Applications and design modifications for portable mass spectrometers

Nathaniel Louis Sanders, Purdue University


The need for in situ chemical analysis in fields such as environmental or security analysis has lead to the development of detection methodologies using lab scale instrumentation. Because of the excellent analytical capabilities of mass spectrometry in terms of speed, sensitivity, specificity, and versatility, this technique has been investigated for achieving needed solutions. The solutions developed using traditional instruments have proven useful on a limited scale due to large instrument size and limitations in sample introduction.^ The purpose of this thesis is to demonstrate the analytical capabilities of multiple versions of home-built mass spectrometers by analysis of environmentally relevant analytes. The instruments investigated are characterized not only by their portability but by their use of atmospheric pressure inlets, allowing the introduction of externally generated ions. The instruments used are fully functional as indicated by mass ranges up to m/z 450, unit (or better) resolution, tandem mass spectrometric capabilities, and limits of detection in the low to sub-ppb range. The instruments also demonstrated the capability for further improvements in analytical parameters and versatility by physical and electronic modifications to the instrument. ^ Ambient ionization methods developed in lab, such as desorption electrospray ionization (DESI) and low temperature plasma (LTP) ionization have allowed rapid, direct analysis of analyte from an untreated surface. Many highly relevant applications have been developed using these ionization methods on lab scale and handheld instruments. Modification of a handheld instrument has allowed the investigation of security screening experiments, namely the detection of explosives on a large area using ambient ionization methods.^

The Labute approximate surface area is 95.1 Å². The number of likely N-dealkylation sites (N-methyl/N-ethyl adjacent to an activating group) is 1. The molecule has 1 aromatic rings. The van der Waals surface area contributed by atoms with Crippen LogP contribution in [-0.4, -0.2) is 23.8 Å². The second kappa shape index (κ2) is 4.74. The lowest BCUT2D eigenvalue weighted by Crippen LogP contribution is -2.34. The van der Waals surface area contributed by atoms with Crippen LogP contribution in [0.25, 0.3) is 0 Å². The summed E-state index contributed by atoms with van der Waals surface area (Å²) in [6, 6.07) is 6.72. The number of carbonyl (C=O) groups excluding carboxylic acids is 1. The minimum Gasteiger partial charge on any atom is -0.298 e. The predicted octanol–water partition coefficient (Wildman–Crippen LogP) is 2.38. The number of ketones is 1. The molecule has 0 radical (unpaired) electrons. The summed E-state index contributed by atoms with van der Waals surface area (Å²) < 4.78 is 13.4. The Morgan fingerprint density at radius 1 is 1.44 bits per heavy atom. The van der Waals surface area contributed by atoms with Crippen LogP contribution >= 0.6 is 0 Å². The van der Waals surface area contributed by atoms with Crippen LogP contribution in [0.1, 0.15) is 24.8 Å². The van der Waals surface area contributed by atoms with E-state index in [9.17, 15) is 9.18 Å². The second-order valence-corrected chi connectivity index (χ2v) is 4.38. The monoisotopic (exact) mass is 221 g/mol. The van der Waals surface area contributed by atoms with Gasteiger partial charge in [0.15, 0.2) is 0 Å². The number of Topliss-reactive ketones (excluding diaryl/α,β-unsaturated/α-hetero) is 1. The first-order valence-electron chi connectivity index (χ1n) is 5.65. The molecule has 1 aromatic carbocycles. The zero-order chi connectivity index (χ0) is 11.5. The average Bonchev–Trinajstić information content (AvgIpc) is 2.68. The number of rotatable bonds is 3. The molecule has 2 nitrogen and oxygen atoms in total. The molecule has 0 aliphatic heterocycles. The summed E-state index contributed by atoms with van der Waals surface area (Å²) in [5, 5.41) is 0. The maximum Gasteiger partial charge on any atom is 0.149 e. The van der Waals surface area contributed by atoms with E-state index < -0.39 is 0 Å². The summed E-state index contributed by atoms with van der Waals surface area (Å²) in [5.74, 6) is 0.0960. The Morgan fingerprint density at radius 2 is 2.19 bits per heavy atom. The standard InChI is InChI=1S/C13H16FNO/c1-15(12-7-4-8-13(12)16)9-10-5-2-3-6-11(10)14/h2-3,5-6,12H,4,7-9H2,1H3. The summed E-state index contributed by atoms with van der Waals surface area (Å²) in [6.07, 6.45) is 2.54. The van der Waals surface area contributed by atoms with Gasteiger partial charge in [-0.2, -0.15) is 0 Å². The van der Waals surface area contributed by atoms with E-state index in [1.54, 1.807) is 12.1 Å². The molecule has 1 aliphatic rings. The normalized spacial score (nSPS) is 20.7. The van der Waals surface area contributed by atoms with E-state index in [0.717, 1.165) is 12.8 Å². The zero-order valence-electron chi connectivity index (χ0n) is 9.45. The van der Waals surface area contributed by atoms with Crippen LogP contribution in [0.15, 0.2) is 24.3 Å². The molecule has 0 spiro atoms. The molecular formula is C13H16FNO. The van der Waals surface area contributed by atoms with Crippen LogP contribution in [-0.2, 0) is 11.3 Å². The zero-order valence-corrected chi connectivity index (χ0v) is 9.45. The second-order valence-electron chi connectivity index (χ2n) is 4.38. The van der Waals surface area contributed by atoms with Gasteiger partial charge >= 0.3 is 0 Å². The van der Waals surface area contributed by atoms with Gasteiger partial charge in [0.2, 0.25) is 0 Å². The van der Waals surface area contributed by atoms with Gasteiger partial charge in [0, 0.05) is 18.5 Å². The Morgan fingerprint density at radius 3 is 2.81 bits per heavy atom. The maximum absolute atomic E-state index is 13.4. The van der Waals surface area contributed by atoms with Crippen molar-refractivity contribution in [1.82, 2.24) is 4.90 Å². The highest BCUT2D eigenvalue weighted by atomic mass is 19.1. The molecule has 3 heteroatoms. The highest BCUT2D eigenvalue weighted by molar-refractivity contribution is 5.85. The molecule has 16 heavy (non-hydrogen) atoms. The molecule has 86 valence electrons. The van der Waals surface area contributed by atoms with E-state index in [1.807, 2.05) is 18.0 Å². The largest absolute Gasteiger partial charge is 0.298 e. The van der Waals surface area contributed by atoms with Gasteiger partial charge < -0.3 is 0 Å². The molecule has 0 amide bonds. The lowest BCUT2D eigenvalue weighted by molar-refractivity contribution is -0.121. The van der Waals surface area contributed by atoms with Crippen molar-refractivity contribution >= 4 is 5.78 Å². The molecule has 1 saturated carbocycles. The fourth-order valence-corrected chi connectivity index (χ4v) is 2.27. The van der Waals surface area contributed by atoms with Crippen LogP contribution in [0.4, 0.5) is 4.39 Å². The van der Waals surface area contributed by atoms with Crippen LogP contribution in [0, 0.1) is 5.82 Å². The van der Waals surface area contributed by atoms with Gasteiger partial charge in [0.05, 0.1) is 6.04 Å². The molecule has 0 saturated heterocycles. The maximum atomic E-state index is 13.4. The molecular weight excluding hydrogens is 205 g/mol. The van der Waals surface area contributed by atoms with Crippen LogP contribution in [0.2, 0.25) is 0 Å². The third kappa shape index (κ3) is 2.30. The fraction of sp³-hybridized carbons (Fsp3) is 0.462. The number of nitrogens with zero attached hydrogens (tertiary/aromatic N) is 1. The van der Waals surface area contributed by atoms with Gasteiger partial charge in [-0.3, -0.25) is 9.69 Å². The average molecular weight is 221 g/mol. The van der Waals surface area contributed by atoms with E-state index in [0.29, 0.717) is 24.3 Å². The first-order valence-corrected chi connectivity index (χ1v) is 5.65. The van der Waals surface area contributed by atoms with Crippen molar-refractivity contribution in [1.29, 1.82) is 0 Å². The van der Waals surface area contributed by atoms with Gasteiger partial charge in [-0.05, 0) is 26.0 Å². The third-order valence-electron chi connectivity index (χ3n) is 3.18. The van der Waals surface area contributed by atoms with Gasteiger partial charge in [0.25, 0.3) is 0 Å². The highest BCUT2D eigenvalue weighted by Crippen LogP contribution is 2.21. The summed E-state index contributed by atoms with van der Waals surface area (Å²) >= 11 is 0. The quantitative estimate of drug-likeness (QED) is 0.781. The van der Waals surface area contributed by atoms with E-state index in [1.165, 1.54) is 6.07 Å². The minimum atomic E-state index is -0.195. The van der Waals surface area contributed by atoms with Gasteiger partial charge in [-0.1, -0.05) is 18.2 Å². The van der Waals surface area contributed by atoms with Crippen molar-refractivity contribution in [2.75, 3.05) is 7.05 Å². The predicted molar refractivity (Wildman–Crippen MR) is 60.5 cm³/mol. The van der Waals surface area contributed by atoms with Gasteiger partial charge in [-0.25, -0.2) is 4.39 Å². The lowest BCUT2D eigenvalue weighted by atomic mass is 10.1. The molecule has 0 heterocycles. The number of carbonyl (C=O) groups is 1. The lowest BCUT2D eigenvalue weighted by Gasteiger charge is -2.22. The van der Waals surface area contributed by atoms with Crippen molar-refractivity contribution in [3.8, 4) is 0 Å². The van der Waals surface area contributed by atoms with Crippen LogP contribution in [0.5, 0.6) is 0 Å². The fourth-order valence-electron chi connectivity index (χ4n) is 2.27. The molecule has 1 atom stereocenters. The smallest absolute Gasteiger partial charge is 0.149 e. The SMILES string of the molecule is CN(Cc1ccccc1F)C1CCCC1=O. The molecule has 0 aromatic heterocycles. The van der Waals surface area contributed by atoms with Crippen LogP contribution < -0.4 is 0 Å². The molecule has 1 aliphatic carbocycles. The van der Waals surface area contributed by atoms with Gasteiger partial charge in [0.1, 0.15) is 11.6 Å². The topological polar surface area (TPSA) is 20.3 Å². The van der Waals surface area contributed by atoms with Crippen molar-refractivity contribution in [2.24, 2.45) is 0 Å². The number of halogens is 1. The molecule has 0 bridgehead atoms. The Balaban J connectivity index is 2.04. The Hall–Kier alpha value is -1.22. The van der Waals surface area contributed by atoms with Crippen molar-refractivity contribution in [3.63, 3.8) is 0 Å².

R. Graham Cooks, Purdue University.

Subject Area

Chemistry, Analytical

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